'Rescued' Marketers Must Earn Back Consumer Trust

An Ad Age Editorial

Published on .

Note to those marketers lucky enough to be "rescued" by the government: That bailout isn't a get-out-of-jail-free card.

Why? It's simple. Despite the self-congratulatory hosannas raining down from Capitol Hill after a handful of companies were rescued and the $700 billion "Emergency Economic Stabilization Act of 2008" was passed, voters -- also known as consumers -- think the whole thing stinks. One congressman, Republican Paul Broun of Georgia, called the bill "a huge cow pie with a bit of marshmallow in it."

Consumers have a dimmer view of it. Worse, they have a dimmer view of you, the companies (and executives) rescued by the bill.

You may see yourselves as victims caught up in a dense cloud of numbers, derivatives and bad mortgages beyond your control. But the rest of the country blames you. The rest of the country sees well-compensated fat cats who took piles of investors' money and, in essence, went to the local track and spent it all on the gimpiest horse in the barn. Then, when the horse died in the starting gate, you demanded that the taxpayers bail you out.

If you're a rescued company, you have twice the work to do to rescue your brands and win consumers' trust. On top of getting your business in order, you have to be contrite and show that you understand what a gift you've been given.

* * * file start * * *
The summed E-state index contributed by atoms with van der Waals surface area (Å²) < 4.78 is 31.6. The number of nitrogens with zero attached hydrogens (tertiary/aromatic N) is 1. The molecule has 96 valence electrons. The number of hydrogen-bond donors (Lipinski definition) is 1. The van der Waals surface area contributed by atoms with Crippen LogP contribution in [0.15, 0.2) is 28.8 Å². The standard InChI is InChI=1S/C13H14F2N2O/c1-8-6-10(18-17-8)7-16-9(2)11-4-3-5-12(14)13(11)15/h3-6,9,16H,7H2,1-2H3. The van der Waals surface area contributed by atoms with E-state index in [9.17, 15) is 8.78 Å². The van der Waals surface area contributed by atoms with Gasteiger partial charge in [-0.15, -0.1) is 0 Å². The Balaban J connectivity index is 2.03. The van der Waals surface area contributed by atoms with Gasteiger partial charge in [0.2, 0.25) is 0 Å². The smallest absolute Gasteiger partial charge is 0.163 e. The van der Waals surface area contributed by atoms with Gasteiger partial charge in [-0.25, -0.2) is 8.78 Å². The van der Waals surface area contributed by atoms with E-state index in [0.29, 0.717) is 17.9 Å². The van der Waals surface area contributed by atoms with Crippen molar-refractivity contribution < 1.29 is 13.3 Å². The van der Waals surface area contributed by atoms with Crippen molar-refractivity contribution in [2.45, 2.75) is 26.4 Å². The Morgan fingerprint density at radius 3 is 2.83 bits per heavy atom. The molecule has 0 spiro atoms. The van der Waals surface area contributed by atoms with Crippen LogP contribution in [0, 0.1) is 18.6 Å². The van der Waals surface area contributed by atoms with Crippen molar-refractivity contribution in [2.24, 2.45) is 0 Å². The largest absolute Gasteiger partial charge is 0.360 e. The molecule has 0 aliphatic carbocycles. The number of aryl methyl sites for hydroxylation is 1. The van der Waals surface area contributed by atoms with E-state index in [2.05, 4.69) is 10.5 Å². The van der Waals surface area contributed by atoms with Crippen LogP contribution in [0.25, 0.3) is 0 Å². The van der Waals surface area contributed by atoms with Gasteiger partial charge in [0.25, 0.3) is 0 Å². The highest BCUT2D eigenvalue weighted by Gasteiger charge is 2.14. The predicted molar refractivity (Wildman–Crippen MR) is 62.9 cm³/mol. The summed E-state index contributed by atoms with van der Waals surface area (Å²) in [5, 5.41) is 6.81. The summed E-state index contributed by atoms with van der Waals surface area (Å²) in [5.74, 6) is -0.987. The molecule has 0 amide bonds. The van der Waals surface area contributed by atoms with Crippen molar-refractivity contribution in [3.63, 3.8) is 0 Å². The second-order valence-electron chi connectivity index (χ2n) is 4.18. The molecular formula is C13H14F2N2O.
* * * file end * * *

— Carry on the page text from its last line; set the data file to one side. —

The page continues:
Unlike AIG, for example. Executives of the beleaguered insurance company spent $440,000 for an event held at a California spa -- after the feds dropped an $85 billion bailout package in their laps. According to the Washington Post, "$9,982 was spent on food and drinks...; $6,939 on golf; $1,488 at the Vogue Salon; and $1,450 on no-show and cancellation fees."

The company, completely missing the point, claimed this was all planned beforehand. We'd venture that even the slowest student in an introductory PR class could have told the executives to cancel the retreat -- even if it meant eating the deposit.

The retreat not only showed a lack of common sense, it showed a lack of basic business sense and acted as a middle finger in the eye to politicians and consumers alike.

Going forward, those of you who've been bailed out need to do better.
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